Trouble with driving IGBTs with OptoIsolators

Currently I am trying to drive an IGBT with two OptoIsolators.

They are setup in series to as follows:

Vin-Collector, Emitter[Gate]Collector, Emitter-Gnd
3.3v-Anode, Cathode[Signal]Anode, Cathode-Gnd

Well, when using the simple Blink example sketch the Signal pin alternates normally and drives the Isolators
just fine. But when using any other pins, there is no alternating signal. Right now I use two leds to indicate the altering signal, but again for some reason, this only works for pin 13.

Are there any ideas, or workarounds by chance?

Vin-Collector, Emitter[Gate]Collector, Emitter-Gnd
3.3v-Anode, Cathode[Signal]Anode, Cathode-Gnd

I can't follow that can you post a diagram.

this only works for pin 13.

When you try the other pins do you set the pinMode of the pin you use to be an output?

Grumpy_Mike:
When you try the other pins do you set the pinMode of the pin you use to be an output?

That was the problem, thanks!

As for the diagram:

A B

1 2 1 2
|Opto| |Opto|
3 4 3 4

Pins A2, and B1 are tied along with A4, and B3.
A1 goes to HighVoltageIn, and B2 goes to ground.
A3 goes to Arduino 3.3v Supply, B4 goes to Gnd

Where the pins are tied on the High side goto the gate of the IGBT. (A2 + B1)
And for the Low side ones, they goto the pin for the control signal.

In theory, when the pin is HIGH the OptoB will fire on. And when the pin is LOW OptoA will fire.
This will cause an inverting output to either pull up the gate of the IGBT or pull it down to turn it off.

The next thing I need to do is manage to flip this around because when the arduino is first powered up I notice that the pins are LOW, which is a bad thing when i will be having 400+ vdc on the IGBT. I need the OptoB to be on when the pin is LOW so that the IGBT stays off until the pin goes HIGH.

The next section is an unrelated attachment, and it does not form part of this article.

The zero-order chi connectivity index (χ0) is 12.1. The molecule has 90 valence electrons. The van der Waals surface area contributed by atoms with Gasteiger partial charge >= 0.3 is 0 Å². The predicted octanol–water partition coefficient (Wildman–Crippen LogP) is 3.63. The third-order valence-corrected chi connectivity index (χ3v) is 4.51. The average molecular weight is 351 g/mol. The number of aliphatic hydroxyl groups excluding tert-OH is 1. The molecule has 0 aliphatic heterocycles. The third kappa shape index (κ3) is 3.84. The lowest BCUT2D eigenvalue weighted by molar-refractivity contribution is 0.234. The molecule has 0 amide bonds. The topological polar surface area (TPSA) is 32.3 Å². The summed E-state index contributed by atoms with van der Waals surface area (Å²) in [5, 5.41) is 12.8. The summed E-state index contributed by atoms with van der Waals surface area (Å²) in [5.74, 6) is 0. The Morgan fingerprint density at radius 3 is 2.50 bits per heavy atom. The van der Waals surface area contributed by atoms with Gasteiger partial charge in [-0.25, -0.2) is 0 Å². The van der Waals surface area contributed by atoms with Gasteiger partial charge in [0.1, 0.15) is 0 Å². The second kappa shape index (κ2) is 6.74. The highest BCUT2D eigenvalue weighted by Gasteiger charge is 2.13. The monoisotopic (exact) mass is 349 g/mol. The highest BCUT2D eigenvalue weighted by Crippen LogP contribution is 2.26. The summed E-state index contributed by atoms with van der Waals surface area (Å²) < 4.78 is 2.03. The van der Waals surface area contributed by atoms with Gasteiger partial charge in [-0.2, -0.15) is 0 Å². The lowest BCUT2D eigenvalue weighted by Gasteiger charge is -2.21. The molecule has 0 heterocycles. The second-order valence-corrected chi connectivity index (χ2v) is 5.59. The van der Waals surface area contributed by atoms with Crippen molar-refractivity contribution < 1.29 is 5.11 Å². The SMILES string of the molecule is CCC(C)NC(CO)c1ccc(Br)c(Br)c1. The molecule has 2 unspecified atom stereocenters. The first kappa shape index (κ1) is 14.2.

Again, thanks for the help.

Update: Tied A3+B4, and put 3.3v on B3, and Gnd on A4. This fixed the pinLOW=IGBTon, and pinHIGH=IGBToff

Optos are basically LEDs, you need a current limiting resistor somewhere to protect your opto and your arduino's output.

Grumpy_Mike:
Optos are basically LEDs, you need a current limiting resistor somewhere to protect your opto and your arduino's output.

I have one on the gnd from the led.

Sorry I still can't work out what you are doing. The terminal letters do not convey anything.

I have one on the gnd from the led.

If you have two LEDs you need two resistors.

Grumpy_Mike:
If you have two LEDs you need two resistors.

It sounds to me that the OP is only turning one of the opto isolators on at a time, since one is used to turn the IGBT on and the other is used to turn it off. In which case, they can share a resistor to ground.

dc42:

Grumpy_Mike:
If you have two LEDs you need two resistors.

It sounds to me that the OP is only turning one of the opto isolators on at a time, since one is used to turn the IGBT on and the other is used to turn it off. In which case, they can share a resistor to ground.

Grumpy_Mike is right. The resistor atm is in between A4 and 3.3v. Which is good while the signal pin is LOW. but when it goes HIGH, there is no current limiting for OptoB. But, if we use a single resistor from the signal pin to A3+B4, then there will be protection either way. I think two resistors, ie; one between Vin and A4, and one between B3 and ground will be safer. imo

A full diagram including the IGBT would be useful - what voltages are you talking about? What IGBT?
What load is the IGBT expected to handle?

MarkT:
A full diagram including the IGBT would be useful - what voltages are you talking about? What IGBT?
What load is the IGBT expected to handle?

Thanks....
but that is not a diagram is it?
It is a physical layout and as such is very difficult to follow.

I spent some time trying to draw out a real schematic of what you had and I must say I am a bit confused about your design. You seem to have two opto isolators driving a FET in a push / pull mode. Why is that? All you need with a FET is to put the gate high to turn it on and have a pull down resistor so that when the top opto's transistor is off then the FET is off.
There seems to be a lot of unnecessary complication unless I am missing something.
Have you a real schematic?

Grumpy_Mike:
Thanks....
but that is not a diagram is it?
It is a physical layout and as such is very difficult to follow.